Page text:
art, the attention follows the way things are composed and assembled
from the same raw material known to all .
It is remarkable that this notion of
Nazm was later developed by cAbd al-Qahir al-Jurjani (d. 471 AH) who adopted al-Jahiz's position
regarding the miraculousness or the inimitability of the Qur'an.
7 The notion of Sarfa and the literary capacity of the
In spite of al-Jahiz's Muctazilite position regarding man's great capacity
of free will, it is only in this place that we find his view
of human ability in relation to (i) literary output and (ii) the inability
to surpass the Qur'an to reflect his belief in the "Jabrite" doctrine
of Predestination (i.e., human free will is restricted in this respect).
Could he not have served the notion of Icjaz
better without resorting to "sarfa", i.e., while still recognizing man's ability
as continuously perfect and not turned away? The point was that while some maintained the
notion of Icjaz, in their full recognition of man's undisrupted
free will yet of his inability to surpass the Qur'an, men
like al-Jahiz however, thought that it would show more respect
for man's free will if we assume his established weakness
vis-à-vis the Qur'an, was not a malfunction of our perfect faculties,
something not coming from within when left to their normal functioning,
but due to a Superior Will that turned them away from so doing.
If al-Jahiz's resort to sarfa may
appear to be an early compromise between caql (reason) and naql (revelation), it is in facta diplomatic call to continuously marvel man's caql
that could have produced something like the Qur'an, had
he been able to do so; i.e., if he could have escaped being eventually
turned away by God from doing so. Al-Jahiz's view of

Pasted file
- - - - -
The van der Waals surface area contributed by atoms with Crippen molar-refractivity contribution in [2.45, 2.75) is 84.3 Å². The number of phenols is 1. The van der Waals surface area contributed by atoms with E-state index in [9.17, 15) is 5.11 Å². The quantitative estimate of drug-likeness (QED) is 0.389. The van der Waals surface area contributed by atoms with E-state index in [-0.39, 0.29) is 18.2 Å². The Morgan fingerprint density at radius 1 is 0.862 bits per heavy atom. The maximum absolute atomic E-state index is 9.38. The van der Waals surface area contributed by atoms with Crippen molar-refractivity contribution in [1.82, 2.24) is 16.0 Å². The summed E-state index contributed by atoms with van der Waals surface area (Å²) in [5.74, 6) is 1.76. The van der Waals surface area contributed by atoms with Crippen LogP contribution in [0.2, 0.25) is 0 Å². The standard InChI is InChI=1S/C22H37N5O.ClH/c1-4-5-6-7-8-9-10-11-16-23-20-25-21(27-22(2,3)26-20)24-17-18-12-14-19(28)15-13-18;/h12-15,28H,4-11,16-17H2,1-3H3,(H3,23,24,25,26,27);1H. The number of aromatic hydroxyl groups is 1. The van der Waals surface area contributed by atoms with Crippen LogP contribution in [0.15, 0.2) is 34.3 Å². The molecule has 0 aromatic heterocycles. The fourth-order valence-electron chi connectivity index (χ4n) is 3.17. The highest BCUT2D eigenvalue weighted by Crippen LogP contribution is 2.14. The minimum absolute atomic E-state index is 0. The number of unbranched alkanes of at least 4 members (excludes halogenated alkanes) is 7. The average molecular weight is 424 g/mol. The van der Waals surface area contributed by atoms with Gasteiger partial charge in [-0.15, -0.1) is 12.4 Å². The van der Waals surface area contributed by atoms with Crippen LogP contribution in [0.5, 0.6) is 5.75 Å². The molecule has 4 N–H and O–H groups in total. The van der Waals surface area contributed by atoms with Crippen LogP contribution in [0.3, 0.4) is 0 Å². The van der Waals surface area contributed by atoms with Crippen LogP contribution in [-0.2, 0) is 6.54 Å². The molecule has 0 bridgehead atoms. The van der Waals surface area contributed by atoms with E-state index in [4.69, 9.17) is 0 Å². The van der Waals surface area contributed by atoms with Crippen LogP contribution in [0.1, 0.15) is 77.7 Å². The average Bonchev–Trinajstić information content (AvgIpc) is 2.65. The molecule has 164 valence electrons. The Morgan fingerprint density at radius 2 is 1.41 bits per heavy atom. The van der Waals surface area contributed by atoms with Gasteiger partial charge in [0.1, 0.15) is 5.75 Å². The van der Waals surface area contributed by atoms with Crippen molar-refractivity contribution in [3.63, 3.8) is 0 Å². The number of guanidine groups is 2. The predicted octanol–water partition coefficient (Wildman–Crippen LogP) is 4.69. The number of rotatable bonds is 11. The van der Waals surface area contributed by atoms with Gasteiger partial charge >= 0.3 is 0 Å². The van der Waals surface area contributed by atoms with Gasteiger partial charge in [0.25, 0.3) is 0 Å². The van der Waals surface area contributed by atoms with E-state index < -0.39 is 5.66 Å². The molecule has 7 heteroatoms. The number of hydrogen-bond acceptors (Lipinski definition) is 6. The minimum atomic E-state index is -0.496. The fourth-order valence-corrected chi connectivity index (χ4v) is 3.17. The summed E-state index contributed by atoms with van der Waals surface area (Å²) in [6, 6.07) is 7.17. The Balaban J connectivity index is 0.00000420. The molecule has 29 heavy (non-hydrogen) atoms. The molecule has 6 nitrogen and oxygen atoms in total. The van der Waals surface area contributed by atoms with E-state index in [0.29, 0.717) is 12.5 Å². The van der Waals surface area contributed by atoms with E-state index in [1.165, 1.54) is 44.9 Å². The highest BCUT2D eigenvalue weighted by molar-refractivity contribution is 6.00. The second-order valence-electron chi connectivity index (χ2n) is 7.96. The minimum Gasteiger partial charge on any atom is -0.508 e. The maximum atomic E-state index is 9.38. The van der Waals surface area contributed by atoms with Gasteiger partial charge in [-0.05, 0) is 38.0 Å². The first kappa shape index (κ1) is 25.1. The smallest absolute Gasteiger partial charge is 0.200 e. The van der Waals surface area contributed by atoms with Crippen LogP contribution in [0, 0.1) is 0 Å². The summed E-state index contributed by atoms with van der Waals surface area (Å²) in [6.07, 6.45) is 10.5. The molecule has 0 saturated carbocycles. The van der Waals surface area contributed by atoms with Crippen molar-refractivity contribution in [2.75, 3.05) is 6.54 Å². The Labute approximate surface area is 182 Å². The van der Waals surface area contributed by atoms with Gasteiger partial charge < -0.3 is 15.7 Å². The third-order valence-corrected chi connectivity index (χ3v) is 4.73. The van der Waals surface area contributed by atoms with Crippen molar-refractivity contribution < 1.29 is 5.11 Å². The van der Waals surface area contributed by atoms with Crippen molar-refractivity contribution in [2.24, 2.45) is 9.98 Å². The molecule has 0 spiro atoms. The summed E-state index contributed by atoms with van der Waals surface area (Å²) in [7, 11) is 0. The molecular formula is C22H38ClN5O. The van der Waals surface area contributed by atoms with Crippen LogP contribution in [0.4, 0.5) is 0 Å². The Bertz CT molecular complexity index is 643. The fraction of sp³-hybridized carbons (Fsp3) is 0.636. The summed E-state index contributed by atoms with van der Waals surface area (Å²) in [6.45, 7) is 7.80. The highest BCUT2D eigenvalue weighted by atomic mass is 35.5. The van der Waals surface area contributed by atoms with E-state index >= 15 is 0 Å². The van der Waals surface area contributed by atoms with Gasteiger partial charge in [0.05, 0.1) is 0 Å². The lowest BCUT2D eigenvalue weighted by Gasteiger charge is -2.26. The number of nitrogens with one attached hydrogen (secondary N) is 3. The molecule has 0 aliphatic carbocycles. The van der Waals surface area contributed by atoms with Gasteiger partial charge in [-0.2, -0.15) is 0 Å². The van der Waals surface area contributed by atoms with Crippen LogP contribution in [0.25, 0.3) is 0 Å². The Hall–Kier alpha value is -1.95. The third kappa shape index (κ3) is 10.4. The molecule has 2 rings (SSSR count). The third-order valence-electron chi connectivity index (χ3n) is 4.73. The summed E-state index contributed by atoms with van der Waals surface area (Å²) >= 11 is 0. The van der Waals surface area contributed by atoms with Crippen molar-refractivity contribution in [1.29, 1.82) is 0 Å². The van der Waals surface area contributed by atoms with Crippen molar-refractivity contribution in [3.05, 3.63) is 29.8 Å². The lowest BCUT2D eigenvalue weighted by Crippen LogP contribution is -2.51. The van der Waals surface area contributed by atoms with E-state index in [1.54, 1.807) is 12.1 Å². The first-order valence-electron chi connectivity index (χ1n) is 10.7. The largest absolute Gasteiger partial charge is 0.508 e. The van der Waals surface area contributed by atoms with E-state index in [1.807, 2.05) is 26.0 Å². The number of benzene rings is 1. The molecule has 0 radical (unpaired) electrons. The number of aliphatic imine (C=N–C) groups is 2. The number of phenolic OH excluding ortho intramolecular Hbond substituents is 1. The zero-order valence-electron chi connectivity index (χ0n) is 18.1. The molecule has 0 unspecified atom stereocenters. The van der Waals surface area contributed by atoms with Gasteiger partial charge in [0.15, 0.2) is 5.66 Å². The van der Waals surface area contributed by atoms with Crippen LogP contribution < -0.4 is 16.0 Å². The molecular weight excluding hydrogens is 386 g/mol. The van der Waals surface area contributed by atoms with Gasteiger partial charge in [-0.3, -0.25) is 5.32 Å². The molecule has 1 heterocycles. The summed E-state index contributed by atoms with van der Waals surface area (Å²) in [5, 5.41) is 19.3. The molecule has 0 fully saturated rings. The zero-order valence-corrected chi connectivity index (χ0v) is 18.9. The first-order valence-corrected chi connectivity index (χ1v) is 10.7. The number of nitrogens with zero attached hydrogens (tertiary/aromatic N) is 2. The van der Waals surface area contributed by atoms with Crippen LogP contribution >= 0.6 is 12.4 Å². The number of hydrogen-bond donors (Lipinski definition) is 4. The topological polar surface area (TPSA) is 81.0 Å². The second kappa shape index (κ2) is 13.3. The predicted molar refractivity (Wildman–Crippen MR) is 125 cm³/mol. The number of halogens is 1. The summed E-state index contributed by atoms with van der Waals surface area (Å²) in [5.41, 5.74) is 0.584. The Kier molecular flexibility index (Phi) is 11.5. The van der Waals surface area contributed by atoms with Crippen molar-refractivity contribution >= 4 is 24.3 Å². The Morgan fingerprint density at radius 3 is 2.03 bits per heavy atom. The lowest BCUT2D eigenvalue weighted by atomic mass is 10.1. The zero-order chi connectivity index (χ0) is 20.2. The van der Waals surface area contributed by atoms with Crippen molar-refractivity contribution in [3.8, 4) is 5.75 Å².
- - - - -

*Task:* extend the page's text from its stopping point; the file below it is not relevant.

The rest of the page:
sarfa is therefore twofolded in its implication. It is first implying a sarfa
of capacity (Divine intervention, man's ability being
divinely incapacitated), hence leading to sarfa
of attention, will and desire. In this respect he was following the
position of his teacher, al-Nazzam.
But does al-Jahiz see the Qur'an as an obstacle to
the future post-Qur'anic literary capacities of the Arabs?
No. If Arabic was destined to grow before the Qur'an, its
post-Qur'anic development cannot be denied. Arabic was not meant
to be frozen in the literary forms of pre-Islamic Arabs. Post-Qur'anic
eloquence of Arabic was still possible, and al-Jahiz himself notes that some Arabic
tribes reacted differently to the coming of Islam: a tribe
like Banu Badr remained poetless while Banu al-Harith b. Kacb produced famous Islamic poets, when they were not famous poetically before the advent of Islam. So while post-Qur'anic eloquence was recognized
by al-Jahiz (even if it was emitted by non-Arabs) – that
eloquence was recognized by al-Jahiz, displayed by their predecessors
and consequently below the perfect Arabic that had been cristallized
in the Qur'an, thanks now not to the factor of mixing with nations
that was gradually diluting their pure literary talents but also
due to the Divine intervention or mechanism of "sarfa" through which al-Jahiz implies – God was maintaining,
generation after generation, His version of the "Perfect Qur'anic
I think that the Qur'anic challenge loses its defying
intensity and cannot be held as really open and charismatically eternal
if man's literary abilities are unnecessarily and continuously checked,
incapacitated and diverted from meeting that challenge. al-Jahiz's
attempt to serve the concept of eternal challenge – eternal cajz (failure) therefore
need not be based on Divine "sarfa "
but rather on an undisrupted capacity and undeflected attention;
al-Qur'an's superiority is not because man's attention is
eventually being turned away, but it is because man's capacity is kept at its best. In short, endowed with a promising potential for a growing exellence, Arabic's journey rested - in perfecto -
in the Qur'an, leaving Arabs with the unsurpassable walls of the
excellences of the Qur'anic Suras, as if these written suras
(literally, walls or fences) were erected before all Arabs, speakers
of Arabic and the nations of the world, as an empirical sign
pointing to the undeniable difference between the literary
peak of human (i.e. Arabic) eloquence and that of the Divine Qur'anic eloquence.
al-Jahiz's above views on Arabic should
be fitted into their historical context as they initially reflect